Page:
"Broke" Mayweather brags to 50 Cent
FLOYD Mayweather hit back at 50 Cent's stunning claim that the boxing legend is skint by posting a picture of his outrageously huge "shoe closet".
Rapper 50 Cent - real name Curtis Jackson - claimed former pal turned rival Mayweather needed a boxing return because his "money's gone".
The pair have traded barbs on social media and through interviews for more than six years since their friendship apparently ended.
Mayweather - who topped the Forbes Rich List of the decade with a $1.36 billion fortune - indirectly responded to the dig by posting the picture from inside his mansion, The Sun reports.
He captioned the image of himself in a large room: "This is just my shoe closet part 1."
Bizarrely though, there don't appear to be any actual shoes in the closet.
Mayweather, 42, officially walked away from the ring in 2017 after beating UFC star Conor McGregor in a lucrative crossover bout.
But the American great - nicknamed Money - returned just a year later in an exhibition bout against Japanese kickboxer Tenshin Nasukawa and earned $13.5 million for the two-minute fight.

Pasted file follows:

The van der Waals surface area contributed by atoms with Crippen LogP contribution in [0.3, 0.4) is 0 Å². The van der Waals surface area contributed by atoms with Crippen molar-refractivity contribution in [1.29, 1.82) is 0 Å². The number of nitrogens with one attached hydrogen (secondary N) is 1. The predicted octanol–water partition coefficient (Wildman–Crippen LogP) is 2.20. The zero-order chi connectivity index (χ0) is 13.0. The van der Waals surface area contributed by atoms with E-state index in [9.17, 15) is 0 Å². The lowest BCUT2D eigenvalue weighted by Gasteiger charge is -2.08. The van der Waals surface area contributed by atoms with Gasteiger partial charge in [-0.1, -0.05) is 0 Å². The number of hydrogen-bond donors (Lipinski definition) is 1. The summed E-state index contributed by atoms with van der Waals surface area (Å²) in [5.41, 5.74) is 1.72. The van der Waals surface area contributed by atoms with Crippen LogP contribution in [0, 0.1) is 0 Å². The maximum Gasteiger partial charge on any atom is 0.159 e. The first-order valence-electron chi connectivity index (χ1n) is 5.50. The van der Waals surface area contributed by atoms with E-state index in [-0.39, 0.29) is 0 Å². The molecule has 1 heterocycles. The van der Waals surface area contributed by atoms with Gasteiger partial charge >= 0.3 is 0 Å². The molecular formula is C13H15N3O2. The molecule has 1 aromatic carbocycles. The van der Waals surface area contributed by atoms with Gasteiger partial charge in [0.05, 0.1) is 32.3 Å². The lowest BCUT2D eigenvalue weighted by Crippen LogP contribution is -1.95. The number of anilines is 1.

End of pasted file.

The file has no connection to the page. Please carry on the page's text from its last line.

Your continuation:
The undefeated ring legend then announced in November that he was "coming out of retirement in 2020" to work with UFC boss Dana White.
It left 50 Cent to claim the world's richest sportsman had somehow blown his cash and needed a comeback fight to recoup his wealth.
Jackson, 47, told Hot 97: "I think he got to right now because the money's gone.
"It's fight, get the money, spend the money, fight. With the lifestyle that money's gone. Trust me.
"Now it's like if you call him he'll be at your local nightclub because he needs that action right now."
Mayweather's spending habits are notorious.
His car collection is worth millions and includes four Rolls Royces and two Bugattis. The latter two are both worth in excess of $2 million.
Money also loves his bling and reportedly spent $2 million on a diamond encrusted Hublot watch during a shopping trip in Dubai.
- This story originally appeared on thesun.co.uk and has been republished with permission